• Perhaps your husband will make a fair start on the new basis, but just as things are going beautifully he dismays you by coming home drunk.  If you are satisfied he really wants to get over drinking, you need not be alarmed.  Though it is infinitely better that he have no relapse at all, as has been true with many of our men, it is by no means a bad thing in some cases. Your husband will see at once that he must redouble his spiritual activities if he expects to survive.  [Pg 120, line 6]

STEP 12—Failure to have Spiritual Experience

  • …the sense of ease and comfort which comes at once by taking a few drinks—drinks which they see others taking with impunity.  After they have succumbed to the desire again, as so many do, and the phenomenon of craving develops, they pass through the well-known stages of a spree, emerging remorseful, with a firm resolution not to drink again.  This is repeated over and over, and unless this person can experience an entire psychic change there is very little hope of his recovery.  [Pg xxvii, line 1]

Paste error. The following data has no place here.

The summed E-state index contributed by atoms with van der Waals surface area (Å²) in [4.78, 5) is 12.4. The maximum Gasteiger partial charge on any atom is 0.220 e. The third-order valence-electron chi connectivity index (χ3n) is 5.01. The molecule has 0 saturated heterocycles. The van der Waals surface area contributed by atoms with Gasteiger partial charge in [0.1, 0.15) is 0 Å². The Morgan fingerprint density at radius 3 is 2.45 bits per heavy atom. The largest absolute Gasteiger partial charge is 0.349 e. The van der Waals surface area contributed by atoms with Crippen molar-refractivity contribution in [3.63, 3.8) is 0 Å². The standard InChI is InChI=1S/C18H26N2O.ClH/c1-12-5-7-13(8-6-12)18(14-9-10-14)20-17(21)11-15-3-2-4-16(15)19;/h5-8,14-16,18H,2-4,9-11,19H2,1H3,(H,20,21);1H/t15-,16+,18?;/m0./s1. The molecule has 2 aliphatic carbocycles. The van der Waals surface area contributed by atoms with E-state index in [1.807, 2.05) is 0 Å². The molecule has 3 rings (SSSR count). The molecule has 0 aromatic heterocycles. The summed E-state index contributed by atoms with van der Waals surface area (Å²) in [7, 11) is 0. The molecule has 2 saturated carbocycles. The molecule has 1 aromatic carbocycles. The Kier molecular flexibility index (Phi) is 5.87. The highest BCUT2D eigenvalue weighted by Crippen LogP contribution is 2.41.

STEP 12—Failure to Practice These Principles

  • Most of us sense that real tolerance of other people’s shortcomings and viewpoints and a respect for their opinions are attitudes which make us more useful to others. Our very lives, as ex-problem drinkers, depend upon our constant thought of others and how we may help meet their needs.   [Pg 19, line 30]